Idaho Political Commentary

Guest Opinions

Idaho med school is correct diagnosis, wrong cure

Governor Otter partnered with The Burrell Group to open a medical school in Meridian. The rationale for the venture, beyond profit, is to increase the number of physicians in Idaho. Two of my colleagues invited to preliminary discussions were required to sign non-disclosure agreements. Deliberations excluded critical stakeholders and the State Board of Education acknowledges that it lacked critical information before approving the deal. A review of physician training is warranted, as the Idaho State Board of Education and governor's office appear to have not fully considered the proposed school’s limitations.

Guest Opinions

Idaho medical school good for health care, economy

On Feb. 25, Idaho’s first medical school was announced. It will be built with only private investment. The Idaho College of Osteopathic Medicine (ICOM) will be located in Meridian on the ISU Meridian campus. This school answers needs that have been identified in access to health care in Idaho, including addressing our physician shortage and medical education deficiencies, as well as providing a positive economic impact.

Guest Opinions

Idaho Osteopathic college in Meridian a win-win-win

The City of Meridian and the Idaho State University (ISU) Meridian campus are focused on expanding the health science and technology corridor, the CORE, as well as bringing family wage jobs closer to where people live. The announcement of Idaho’s first medical school, the proposed Idaho College of Osteopathic Medicine (ICOM), is one that meets these goals and would be a huge addition for our community and the state of Idaho. This development is proof that investments made at ISU in Meridian have been critical in creating more employment, as well as research and grant opportunities. ISU’s new Anatomy and Physiology Lab and BioSkills Learning Center was a great draw to this new college and will be a tremendous complement to its mission.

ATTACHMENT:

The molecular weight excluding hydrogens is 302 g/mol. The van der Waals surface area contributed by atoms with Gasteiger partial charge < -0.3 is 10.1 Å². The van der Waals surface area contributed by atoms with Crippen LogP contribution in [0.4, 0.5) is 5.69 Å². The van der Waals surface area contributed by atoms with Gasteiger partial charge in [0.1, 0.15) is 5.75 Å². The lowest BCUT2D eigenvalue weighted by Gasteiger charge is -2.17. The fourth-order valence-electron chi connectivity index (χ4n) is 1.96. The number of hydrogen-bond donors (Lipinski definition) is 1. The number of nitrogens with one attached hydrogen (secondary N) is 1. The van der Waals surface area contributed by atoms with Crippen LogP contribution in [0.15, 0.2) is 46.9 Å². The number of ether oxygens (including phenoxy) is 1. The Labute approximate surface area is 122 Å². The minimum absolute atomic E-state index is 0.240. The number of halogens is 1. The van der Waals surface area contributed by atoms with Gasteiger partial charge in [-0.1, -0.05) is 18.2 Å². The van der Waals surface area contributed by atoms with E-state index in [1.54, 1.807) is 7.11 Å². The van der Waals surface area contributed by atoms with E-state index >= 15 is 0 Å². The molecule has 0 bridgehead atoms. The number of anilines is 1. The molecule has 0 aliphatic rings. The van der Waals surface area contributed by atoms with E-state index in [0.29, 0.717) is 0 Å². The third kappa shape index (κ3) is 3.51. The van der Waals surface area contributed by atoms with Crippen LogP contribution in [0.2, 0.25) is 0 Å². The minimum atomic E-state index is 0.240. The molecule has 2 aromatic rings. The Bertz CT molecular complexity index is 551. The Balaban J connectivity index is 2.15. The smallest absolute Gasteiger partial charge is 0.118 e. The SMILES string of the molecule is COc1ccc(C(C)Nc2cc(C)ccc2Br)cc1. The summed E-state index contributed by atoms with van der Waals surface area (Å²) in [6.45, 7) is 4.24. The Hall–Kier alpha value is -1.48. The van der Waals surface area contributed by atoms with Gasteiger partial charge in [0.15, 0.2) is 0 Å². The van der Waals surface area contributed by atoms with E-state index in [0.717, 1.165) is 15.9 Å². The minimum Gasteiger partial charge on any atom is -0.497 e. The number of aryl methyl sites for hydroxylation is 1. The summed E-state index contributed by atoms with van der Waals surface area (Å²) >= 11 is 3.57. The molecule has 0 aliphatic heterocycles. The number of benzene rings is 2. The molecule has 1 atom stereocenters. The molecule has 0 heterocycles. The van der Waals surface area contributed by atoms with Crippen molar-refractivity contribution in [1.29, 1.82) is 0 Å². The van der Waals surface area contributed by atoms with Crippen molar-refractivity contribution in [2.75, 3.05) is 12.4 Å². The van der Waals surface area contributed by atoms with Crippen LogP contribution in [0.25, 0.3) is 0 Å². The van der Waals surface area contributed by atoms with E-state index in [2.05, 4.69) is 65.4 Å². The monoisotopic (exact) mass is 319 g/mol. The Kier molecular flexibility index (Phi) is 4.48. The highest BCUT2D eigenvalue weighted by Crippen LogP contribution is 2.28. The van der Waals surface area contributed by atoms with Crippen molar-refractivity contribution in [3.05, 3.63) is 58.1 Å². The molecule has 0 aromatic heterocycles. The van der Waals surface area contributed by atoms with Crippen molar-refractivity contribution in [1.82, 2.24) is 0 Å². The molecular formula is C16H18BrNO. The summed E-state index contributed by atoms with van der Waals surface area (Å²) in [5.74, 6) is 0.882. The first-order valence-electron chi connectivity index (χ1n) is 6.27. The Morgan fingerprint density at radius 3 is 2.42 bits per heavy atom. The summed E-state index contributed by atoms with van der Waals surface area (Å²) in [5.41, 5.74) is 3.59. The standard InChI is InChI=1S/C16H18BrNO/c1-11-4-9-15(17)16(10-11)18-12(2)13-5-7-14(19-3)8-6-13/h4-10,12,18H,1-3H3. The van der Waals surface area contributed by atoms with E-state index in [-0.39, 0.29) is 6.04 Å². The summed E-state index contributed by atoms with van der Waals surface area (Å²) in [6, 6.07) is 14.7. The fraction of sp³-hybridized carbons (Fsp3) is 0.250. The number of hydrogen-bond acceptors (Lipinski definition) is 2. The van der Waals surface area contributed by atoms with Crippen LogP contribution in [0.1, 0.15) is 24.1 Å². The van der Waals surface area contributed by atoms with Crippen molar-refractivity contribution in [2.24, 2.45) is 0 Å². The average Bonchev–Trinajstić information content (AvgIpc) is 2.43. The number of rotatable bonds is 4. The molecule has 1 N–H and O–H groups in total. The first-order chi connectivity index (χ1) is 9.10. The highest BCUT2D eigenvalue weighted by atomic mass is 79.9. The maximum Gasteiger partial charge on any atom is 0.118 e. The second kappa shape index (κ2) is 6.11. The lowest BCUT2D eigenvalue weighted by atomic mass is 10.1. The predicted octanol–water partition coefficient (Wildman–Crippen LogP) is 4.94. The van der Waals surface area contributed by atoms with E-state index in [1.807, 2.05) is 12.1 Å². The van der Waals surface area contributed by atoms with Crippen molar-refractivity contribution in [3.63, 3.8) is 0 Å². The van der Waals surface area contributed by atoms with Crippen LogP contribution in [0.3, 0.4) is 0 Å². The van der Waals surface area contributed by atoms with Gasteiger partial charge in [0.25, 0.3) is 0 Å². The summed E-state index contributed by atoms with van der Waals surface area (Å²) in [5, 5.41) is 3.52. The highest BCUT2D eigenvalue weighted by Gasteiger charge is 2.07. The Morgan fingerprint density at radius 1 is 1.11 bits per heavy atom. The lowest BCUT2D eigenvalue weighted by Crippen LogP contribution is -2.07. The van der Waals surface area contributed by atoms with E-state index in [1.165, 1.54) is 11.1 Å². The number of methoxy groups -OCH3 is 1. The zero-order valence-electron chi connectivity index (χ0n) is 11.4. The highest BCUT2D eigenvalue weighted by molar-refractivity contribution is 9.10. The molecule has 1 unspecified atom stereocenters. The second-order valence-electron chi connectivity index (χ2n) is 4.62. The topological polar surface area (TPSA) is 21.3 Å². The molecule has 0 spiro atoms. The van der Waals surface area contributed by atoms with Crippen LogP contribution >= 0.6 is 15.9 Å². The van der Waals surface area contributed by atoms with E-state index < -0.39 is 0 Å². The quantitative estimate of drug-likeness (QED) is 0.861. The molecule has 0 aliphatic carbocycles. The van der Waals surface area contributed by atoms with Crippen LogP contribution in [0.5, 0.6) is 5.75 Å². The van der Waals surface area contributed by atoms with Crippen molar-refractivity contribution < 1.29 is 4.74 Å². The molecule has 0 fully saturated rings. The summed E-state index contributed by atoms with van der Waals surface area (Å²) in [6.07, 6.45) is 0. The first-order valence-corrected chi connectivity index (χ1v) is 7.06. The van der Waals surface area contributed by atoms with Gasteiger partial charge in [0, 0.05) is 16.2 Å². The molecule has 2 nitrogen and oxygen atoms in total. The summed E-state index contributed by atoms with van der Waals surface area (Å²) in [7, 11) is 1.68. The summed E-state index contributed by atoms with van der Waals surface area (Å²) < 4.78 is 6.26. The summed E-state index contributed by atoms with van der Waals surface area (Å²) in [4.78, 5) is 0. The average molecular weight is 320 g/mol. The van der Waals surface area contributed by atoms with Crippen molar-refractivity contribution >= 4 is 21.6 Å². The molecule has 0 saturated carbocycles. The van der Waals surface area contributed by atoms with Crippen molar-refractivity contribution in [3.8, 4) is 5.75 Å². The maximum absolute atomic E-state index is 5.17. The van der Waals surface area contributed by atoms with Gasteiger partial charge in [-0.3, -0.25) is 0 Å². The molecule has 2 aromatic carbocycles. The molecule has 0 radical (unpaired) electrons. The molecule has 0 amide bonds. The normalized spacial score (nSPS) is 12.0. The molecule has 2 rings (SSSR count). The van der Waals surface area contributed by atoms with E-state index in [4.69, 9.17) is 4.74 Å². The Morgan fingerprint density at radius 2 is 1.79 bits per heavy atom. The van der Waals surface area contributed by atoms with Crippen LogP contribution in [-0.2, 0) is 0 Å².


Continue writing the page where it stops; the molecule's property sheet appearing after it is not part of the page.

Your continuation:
Guest Opinions

Idaho residents deserve a say on oil and gas development

The legislative session in Boise is raising red flags about how little regard most of our legislators have for individual citizens and local communities. The Weiser River Resource Council (WRRC) is a grassroots organization of people in southwest Idaho who are committed to improving the quality of life in our communities. One of our key concerns is ensuring that where local communities decide to pursue further oil and gas development, the development be done safely, appropriately and responsibly. Oil and gas development must be done with respect for the rights of individual property owners and for the best interests of their local communities.

Guest Opinions

Rubio to Idahoans: I will grow GOP and unify U.S.

When Republicans in Idaho vote on Tuesday, the fundamental question before them will not be between names on a ballot, it will be between different futures for the conservative movement and America. I offer a positive and unified future with real results for our people, while Donald Trump offers only division for our Party and defeat in November.

Guest Opinions

No reward for deserters such as Bergdahl

It appears Sgt. Bowe Berdgahl’s attitude was negative from the start. This is borne out by quoted comments from Spc. Jason Fry, who, before deployment, indicated Bergdahl as saying, “If this deployment is lame, I’m just going to walk off into the mountains of Pakistan.”


Seeing our closest star — the sun

Boise Astronomical Society set up two kinds of telescopes in Downtown Stanley for a "star party," which is to say, viewing the sun during the day.
Katherine Jones
Seeing our closest star — the sun 1:05

Seeing our closest star — the sun

Boise State CB Tyler Horton on defense's improvements and why he doesn't have eclipse mania 6:11

Boise State CB Tyler Horton on defense's improvements and why he doesn't have eclipse mania

From Maui to Weiser 1:32

From Maui to Weiser

Latvian scores first cornhole 0:33

Latvian scores first cornhole